THOM YORKE – TOMORROWS MODERN BOXES

8/10

THOM YORKE RELEASES NEW SOLO ALBUM 'TOMORROWS MODERN BOXES' THROUGH BIT TORRENT

Oh how Mr. Yorke loves to mess with the mind. Those infected with the contagion that is his work, it can be both an enjoyable event and nerve wracking to keep up. If you have Yorkeitis very badly, this week has been a roller coaster of, “is there a new album or isn’t there? Mr. Donwood said,” There was art work waiting to be wrapped around an album.” Then there were mysterious sightings of an album on turntables, etc, etc. Thom Yorke, Nigel Godrich and Stanley Donwood are skilled at building mystery.

So cut to this morning my side of the pond, when after checking my Twitter and seeing nothing of note, all of a sudden I get the heads up that this will not be like any other Friday. Today Mr. Yorke has dropped his second solo effort via the internet, and it was not bought and paid for by ITunes. YES! Not be outdone by other performers efforts of late, Yorke has yet again attempted to break new ground distributing his work. Remember this is a down and dirty quick review and I am sure more will emerge in coming days. So without further ado let’s give it a go.

If you dig the Polyfauna app you’re going to get this song, “Brain In a Bottle” is the most accessible tune of the eight tracks. The beat is driving the music. Yorke’s falsetto weaves in and out of the electronic keyboards, sending you swirling around the room. There is also an enthralling video to accompany this song. “Guess Again” is an atmospheric song with lyrics that paint threatening imagery, with dogs on chains barking at children as a creature stares out and just when it all gets a little dark the lyric “as one door shuts another opens”, lightens the mood ever so slightly.. Yorke’s voice is in the forefront of this song. A mantra like chorus with a piano accented clap track rounds out the tune.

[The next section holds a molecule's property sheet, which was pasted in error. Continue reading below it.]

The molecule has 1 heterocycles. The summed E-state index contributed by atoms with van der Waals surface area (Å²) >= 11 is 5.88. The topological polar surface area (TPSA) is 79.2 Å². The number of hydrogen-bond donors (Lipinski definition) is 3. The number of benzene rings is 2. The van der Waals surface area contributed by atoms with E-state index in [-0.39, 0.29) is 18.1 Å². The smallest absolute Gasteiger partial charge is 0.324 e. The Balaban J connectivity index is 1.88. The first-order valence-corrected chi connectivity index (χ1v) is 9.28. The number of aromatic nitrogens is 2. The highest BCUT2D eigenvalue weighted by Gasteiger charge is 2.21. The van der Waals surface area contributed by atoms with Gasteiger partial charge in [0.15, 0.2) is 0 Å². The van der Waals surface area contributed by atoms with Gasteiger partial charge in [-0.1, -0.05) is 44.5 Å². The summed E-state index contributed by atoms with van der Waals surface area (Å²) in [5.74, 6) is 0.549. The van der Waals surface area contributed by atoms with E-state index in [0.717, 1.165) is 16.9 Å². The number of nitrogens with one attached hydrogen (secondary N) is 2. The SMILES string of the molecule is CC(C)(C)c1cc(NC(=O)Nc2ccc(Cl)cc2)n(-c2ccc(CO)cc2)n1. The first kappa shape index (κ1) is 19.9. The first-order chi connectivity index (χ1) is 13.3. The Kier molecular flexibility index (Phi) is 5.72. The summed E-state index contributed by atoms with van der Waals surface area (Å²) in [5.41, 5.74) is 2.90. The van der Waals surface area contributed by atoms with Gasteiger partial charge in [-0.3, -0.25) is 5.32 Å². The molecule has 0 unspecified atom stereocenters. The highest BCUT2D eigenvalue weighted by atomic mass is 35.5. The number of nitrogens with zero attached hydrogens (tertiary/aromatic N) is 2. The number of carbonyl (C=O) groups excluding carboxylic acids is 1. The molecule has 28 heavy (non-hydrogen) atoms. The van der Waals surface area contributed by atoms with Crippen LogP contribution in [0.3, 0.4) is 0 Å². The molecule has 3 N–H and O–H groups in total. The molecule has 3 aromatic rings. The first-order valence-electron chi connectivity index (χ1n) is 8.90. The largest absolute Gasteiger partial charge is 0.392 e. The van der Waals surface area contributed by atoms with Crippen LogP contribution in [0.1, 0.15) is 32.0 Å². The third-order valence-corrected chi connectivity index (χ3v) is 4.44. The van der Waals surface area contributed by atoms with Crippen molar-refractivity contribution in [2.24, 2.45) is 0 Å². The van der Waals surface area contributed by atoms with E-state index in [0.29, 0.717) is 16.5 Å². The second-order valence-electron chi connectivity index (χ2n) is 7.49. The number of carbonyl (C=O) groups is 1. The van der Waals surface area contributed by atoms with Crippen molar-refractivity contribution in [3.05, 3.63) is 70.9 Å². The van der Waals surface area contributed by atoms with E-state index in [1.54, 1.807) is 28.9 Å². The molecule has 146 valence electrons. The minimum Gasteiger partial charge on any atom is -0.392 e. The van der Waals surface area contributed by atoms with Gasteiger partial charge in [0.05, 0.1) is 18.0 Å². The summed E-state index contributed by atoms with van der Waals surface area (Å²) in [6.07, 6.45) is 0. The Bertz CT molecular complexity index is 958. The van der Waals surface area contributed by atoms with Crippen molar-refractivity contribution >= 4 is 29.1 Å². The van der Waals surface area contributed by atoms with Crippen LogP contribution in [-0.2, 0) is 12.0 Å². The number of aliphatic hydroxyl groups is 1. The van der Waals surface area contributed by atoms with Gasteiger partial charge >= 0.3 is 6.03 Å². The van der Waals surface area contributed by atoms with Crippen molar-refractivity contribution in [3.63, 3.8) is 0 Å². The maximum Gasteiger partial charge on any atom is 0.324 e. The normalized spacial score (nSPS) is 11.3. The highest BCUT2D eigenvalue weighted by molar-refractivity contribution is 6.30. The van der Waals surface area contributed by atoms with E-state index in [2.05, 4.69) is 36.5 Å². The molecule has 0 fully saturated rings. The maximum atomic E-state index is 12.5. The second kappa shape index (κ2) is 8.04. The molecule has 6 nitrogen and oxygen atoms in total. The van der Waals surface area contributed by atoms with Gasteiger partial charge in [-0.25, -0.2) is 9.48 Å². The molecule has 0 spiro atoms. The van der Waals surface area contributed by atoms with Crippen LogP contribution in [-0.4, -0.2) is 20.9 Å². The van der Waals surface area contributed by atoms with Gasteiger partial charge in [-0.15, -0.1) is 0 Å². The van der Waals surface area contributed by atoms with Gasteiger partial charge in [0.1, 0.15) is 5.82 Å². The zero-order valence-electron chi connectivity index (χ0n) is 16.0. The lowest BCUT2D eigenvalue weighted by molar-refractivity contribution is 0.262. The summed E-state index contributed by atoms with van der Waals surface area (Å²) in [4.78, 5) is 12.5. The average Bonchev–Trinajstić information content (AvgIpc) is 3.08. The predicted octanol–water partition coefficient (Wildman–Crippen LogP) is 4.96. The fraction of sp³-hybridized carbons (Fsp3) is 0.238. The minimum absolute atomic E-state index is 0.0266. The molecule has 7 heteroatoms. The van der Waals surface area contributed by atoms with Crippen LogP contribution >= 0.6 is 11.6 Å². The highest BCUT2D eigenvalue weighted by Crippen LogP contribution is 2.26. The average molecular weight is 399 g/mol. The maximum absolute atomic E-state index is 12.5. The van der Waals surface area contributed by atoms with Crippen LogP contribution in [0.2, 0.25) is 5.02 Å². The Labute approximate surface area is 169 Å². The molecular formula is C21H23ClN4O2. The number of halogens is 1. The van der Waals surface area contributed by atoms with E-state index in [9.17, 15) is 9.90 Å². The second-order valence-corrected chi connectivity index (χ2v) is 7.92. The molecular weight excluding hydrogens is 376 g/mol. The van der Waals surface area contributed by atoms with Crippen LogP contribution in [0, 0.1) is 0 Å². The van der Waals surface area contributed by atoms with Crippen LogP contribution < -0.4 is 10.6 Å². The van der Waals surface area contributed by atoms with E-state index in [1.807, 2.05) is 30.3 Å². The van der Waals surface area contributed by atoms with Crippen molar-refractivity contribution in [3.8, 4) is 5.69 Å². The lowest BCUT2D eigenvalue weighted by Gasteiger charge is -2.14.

A trippy keyboard into to “Interference” guides the way into a lonely melancholy song. The track is very stripped down aurally, but there is actual warmth to the song you would not expect. The chorus,” I don’t have the right to interfere”, maybe asking the question of is that statement just rationalization or being non judgmental. “The Mother Lode” has this heartbeat rhythm loaded with glitchy computer looped keyboards. A more upbeat song that lands somewhere in the region of “The Clocks”and“Skip Divided” off of Yorke’s first solo disc “The Eraser”.

The song “Truth Ray” again has all the wonky organ keyboards, reverse looped computer, heart beat drum loops you have come to expect from Yorke. At first listen it comes off as the most sonically out there song in the collection. But then it actually turns into this really personal song almost like a prayer. The chorus of repeating, “Won’t let go, don’t let go, have you no mercy.” Is the set up for the lyric “What is God awaking? Oh my God”, some deep stuff going on here on a many layered track.

The next two tracks, “There is No Ice (For My Drink)” and “Pink Section” are both spacey wonky distorted tracks. The first sounds very Four Tet inspired. The second is an almost sinister sounding tune. They are not for the faint of heart and a familiarity with Yorke’s other solo/Atoms For Peace efforts helps understand these selections. On the first listen, I was picturing Thom and Nigel Godrich messing around in the wee hours of the morning at the studio and then someone pressed record. Also of note, and I could be wrong, but sounds like on “There is No Ice” there is a vocal loop of Thom saying his children’s names. These are the “headphones are mandatory” tracks on the album.

The last track is “Nose Grows Some”, could the title come from the beloved Dr. Seuss book “Fox In Socks”, time will tell. The intro is reminiscent of “Black Swan”. A beat driven song overdubbed on a continuous groove like “The Gloaming” off of Radiohead’s “Hail to the Thief”.

This release is another trip through Yorke’s musically gifted mind. The work is another addition to the fine collection of sonic work Yorke has released outside of Radiohead. He demands you enter his experimental sonic world, allowing him to then be accessible and personal to a point. He only provides glimpses and you have to be on your toes to catch them.

As with his other releases each listen will no doubt reveal more. All in all there is always a reason for rejoicing when Thom Yorke releases new material, for those of us who enjoy his voice more than his electronic programming skills there is a little disappointment with tracks six and seven, but all in all another stellar effort from the Pied Piper of Alternative. I give it a solid 8/10. The download can be obtained through Radiohead’s W.A.S.T.E. website utilizing Bit Torrent and vinyl can also be purchased on that site. It is to be noted that the entire album is only $6.00.

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